It is clear to us that the case of Shahidul Alam is being used as a means to suppress criticism by others in civil society. His arrest and continued detention appear to be manifestation of an intolerant political atmosphere, an attempt to threaten and silence the voice of Bangladeshi citizens. With the country preparing for general elections, this is a time when there should be more space for debate and discussion, not less.
As believers in the rule of law, we are shocked to learn that government lawyers continue to oppose Shahidul Alam’s release on bail using various stratagems and delays intended to deprive him of his fundamental rights to liberty and due process. Across South Asia, politicians and citizens have fought for the right to speak, and to write, and it is astonishing to us that a government today, especially one which seeks to harness technology for progress, should choose to use a law to proscribe online speech to jail a citizen.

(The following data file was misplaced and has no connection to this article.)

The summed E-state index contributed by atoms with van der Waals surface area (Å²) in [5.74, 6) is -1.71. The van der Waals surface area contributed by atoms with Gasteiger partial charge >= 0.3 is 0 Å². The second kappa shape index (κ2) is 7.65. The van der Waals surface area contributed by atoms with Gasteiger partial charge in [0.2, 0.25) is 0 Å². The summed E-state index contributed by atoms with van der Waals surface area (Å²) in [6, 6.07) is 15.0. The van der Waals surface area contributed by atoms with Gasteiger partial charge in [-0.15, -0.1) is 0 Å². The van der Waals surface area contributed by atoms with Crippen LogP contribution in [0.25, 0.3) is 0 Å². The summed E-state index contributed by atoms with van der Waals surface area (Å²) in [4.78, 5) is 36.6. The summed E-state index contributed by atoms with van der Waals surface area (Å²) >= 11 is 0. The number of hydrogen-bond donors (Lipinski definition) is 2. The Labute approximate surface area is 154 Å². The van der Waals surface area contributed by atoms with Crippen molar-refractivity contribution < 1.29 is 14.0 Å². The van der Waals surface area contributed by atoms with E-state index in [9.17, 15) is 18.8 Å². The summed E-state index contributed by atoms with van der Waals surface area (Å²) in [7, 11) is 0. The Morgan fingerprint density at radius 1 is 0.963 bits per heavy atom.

We the undersigned urge you to ensure the release of Shahidul Alam on this, the 100th day of his detention. We look forward to Bangladesh retaining its place as an exemplar of
participatory democracy in South Asia.
1. Akram Khan, London
2. Amar Kanwar, New Delhi
3. Amitav Ghosh, Goa
4. Anish Kapoor, London
5. Aparna Sen, Kolkata
6. Arundhati Roy, New Delhi
7. Ashok Vajpeyi, New Delhi
8. Buddhadeb Dasgupta, Kolkata
9. Dayanita Singh, New Delhi
10. Ina Puri, Kolkata